At 55 IBUs and 7.2 percent alcohol by volume, Long says the beer has a hoppy, almost lemony flavor.
I’ve yet to try this year’s Powder Hound, but would love to know what you think.
- Matt Pritchard
Raise your glasses, lager lovers: Craft beers have more than just weathered the recession. While other segments of the economy – and the hospitality industry, specifically – have slumped, sales of craft beer have skyrocketed.
In fact, sales of craft beers have increased by about 50 percent over the last five years.
Consider these interesting bits of intell from the Chicago Tribune:
By EMILY BRYSON YORK
The economic downturn hurt the restaurant industry and canceled a lot of travel plans, but it hasn’t dampened enthusiasm for the ales, lagers, stouts and other specialty brews known as craft beers.
While overall beer sales fell by 2 percent last year, the first decline in six years, the craft segment keeps growing. Craft beers still account for just 4.5 percent of U.S. consumption, but sales have increased by about 50 percent over the last five years, according to Beer Marketer’s Insights.
And that’s got big brewers looking for a bigger piece of the action.
It’s particularly evident in Chicago, where Guinness, an import owned by London-based Diageo is testing a craft beer-like specialty brew, Guinness Black Lager in local bars, groceries and liquor stores. Chicago-based MillerCoors, meanwhile, has established an independent division, christened Tenth and Blake Beer Co., to nurture its craft and import beers, including Blue Moon, Leinenkugel, Peroni and Pilsner Urquell.
”Craft beers and imports have done surprisingly well,” said Tom Ryan, spokesman for Tenth & Blake, noting that the recession has been hard on beer and other discretionary purchases. “There are a lot more choices out there and people are perhaps choosing to buy fewer beers, and maybe with a little more flavor.”
Ryan said craft sales have been on the uptick with young, urban professionals for a number of years, while total beer category sales were relatively stable until last year, when sales began to decline. The slide has continued this year, as 21- to 35-year-old men, a key beer-drinking segment, have been disproportionately affected by rising unemployment.
Harry Schuhmacher, editor of Beer Business Daily, said the beer industry hasn’t suffered declines this steep since the federal excise tax was doubled in 1992, and there haven’t been consecutive year declines of this magnitude since Prohibition.
As for the rise in craft beer sales, experts point to a broader shift in taste preferences, price sensitivity and drinking occasions.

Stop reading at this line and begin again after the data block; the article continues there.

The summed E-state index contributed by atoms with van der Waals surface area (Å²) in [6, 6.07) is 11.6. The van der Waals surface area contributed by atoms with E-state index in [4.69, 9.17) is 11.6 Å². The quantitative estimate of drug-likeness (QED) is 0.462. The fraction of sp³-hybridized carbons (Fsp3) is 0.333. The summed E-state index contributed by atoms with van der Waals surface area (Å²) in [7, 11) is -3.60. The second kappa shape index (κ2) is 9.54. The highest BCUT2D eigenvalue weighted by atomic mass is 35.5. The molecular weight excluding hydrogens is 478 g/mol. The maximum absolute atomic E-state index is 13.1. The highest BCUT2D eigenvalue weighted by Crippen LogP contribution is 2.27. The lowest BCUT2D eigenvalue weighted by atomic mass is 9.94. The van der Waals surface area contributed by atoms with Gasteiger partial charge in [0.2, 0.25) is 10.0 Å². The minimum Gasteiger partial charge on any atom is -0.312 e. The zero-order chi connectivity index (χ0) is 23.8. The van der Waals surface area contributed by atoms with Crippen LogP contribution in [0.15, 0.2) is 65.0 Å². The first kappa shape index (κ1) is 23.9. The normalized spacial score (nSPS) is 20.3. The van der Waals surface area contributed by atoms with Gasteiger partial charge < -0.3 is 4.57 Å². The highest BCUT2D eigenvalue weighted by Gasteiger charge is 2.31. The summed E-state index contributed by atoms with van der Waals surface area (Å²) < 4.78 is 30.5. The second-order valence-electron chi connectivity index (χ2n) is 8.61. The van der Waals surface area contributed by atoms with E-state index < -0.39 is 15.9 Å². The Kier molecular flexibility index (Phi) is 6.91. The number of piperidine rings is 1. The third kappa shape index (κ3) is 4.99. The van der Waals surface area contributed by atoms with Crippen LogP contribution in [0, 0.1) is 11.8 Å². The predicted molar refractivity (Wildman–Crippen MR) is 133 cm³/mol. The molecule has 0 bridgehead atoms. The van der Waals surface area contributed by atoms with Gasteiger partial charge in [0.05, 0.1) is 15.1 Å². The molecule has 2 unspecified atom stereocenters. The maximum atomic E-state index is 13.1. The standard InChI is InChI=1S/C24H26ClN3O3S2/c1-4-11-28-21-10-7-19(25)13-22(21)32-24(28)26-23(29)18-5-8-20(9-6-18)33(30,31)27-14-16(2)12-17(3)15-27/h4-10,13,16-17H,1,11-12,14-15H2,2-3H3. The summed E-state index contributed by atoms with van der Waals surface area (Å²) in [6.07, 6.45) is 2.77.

”There is a generational shift that is further advanced than is generally recognized,” said Benj Steinman of Beer Marketer’s Insights. “There are consumers that are increasingly choosing sort of the flavor, diversity and innovation of the craft brewers if they can access it economically.” Craft beers are generally much more expensive than their mass market counterparts.
So worry not, craft beer aficionados, the future looks wet – and wild.
Travis Zeilstra leaving Montana Brewing Company to start Black Tooth Brewing Company in Sheridan, Wyoming
One of my favorite brewers and one of Montana’s most awarded is leaving Montana Brewing Company to start his own brewery in Sheridan, Wyoming. Travis Zeilstra sent me a note today to tell me of his plans and introduce me to the man who has taken over for him at MBC.
It’s one Evan Taylor, a past recipient of the Glen Falconer Scholarship and a graduate of Siebel. Taylor came to Montana from Bend, Oregon and spent some time brewing at Silver Moon Brewing Company. Zeilstra has a lot of faith in Taylor, and to fit into Zeilstra’s award-winning shoes is a tall order, so things are looking good in Billings.
I first met Travis at the Great American Beer Festival in 2007. He won numerous awards, including the prestigious Small Brew Pub of the Year, beating out thousands of other small breweries across the United States.
Since then, he’s been a great advocate serving as President of the Montana Brewer’s Association and otherwise providing leadership and advocacy for the craft brewing industry in Montana.
Here’s a little note direct from Travis:
The new brewery will be called “Black Tooth Brewing Co.” it is named after “Black Tooth Peak” which is located in the Bighorn Mtns. and this peak can be seen from the town of Sheridan. I have been planning on opening my own brewery for several years but this was the year that seemed the most realistic. I chose to open a brewery/taproom in Sheridan because one there is no brewery in town like this at this time and the red tape in Wyoming is significantly less than in Montana.
While I’m sad to see him leaving Montana, Sheridan is only about 30 miles from the border, so I’m going to keep a good eye on the happenings at Black Tooth Brewing Company.
Cheers Travis, and good luck. I look forward to sitting down to a pint of beer with you at the new brewery soon!